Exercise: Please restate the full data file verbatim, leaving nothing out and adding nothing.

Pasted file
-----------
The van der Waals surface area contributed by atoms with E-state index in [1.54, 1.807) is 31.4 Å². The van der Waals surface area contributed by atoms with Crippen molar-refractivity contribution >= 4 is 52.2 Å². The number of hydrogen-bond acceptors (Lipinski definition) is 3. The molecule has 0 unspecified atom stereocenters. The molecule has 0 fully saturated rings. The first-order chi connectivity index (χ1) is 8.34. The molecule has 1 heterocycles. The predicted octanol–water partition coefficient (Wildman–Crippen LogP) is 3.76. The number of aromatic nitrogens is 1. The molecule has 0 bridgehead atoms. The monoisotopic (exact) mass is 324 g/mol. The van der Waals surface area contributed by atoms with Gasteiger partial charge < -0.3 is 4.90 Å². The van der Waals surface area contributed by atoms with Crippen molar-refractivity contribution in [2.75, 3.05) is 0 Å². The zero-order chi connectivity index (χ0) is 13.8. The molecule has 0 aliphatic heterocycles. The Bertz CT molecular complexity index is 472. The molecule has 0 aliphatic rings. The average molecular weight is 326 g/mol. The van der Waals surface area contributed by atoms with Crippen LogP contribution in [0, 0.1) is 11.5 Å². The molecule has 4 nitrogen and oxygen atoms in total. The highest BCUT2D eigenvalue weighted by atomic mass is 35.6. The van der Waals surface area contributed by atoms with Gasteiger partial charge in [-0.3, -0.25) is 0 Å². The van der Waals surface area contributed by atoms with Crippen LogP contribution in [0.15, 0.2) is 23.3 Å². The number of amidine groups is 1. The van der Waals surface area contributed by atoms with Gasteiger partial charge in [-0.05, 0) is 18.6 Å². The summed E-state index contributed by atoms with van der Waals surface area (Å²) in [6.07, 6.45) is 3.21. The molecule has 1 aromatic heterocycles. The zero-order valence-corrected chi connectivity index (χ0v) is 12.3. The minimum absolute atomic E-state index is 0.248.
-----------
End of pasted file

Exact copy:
The van der Waals surface area contributed by atoms with E-state index in [1.54, 1.807) is 31.4 Å². The van der Waals surface area contributed by atoms with Crippen molar-refractivity contribution >= 4 is 52.2 Å². The number of hydrogen-bond acceptors (Lipinski definition) is 3. The molecule has 0 unspecified atom stereocenters. The molecule has 0 fully saturated rings. The first-order chi connectivity index (χ1) is 8.34. The molecule has 1 heterocycles. The predicted octanol–water partition coefficient (Wildman–Crippen LogP) is 3.76. The number of aromatic nitrogens is 1. The molecule has 0 bridgehead atoms. The monoisotopic (exact) mass is 324 g/mol. The van der Waals surface area contributed by atoms with Gasteiger partial charge < -0.3 is 4.90 Å². The van der Waals surface area contributed by atoms with Crippen molar-refractivity contribution in [2.75, 3.05) is 0 Å². The zero-order chi connectivity index (χ0) is 13.8. The molecule has 0 aliphatic heterocycles. The Bertz CT molecular complexity index is 472. The molecule has 0 aliphatic rings. The average molecular weight is 326 g/mol. The van der Waals surface area contributed by atoms with Crippen LogP contribution in [0, 0.1) is 11.5 Å². The molecule has 4 nitrogen and oxygen atoms in total. The highest BCUT2D eigenvalue weighted by atomic mass is 35.6. The van der Waals surface area contributed by atoms with Gasteiger partial charge in [-0.3, -0.25) is 0 Å². The van der Waals surface area contributed by atoms with Crippen LogP contribution in [0.15, 0.2) is 23.3 Å². The number of amidine groups is 1. The van der Waals surface area contributed by atoms with Gasteiger partial charge in [-0.05, 0) is 18.6 Å². The summed E-state index contributed by atoms with van der Waals surface area (Å²) in [6.07, 6.45) is 3.21. The molecule has 1 aromatic heterocycles. The zero-order valence-corrected chi connectivity index (χ0v) is 12.3. The minimum absolute atomic E-state index is 0.248.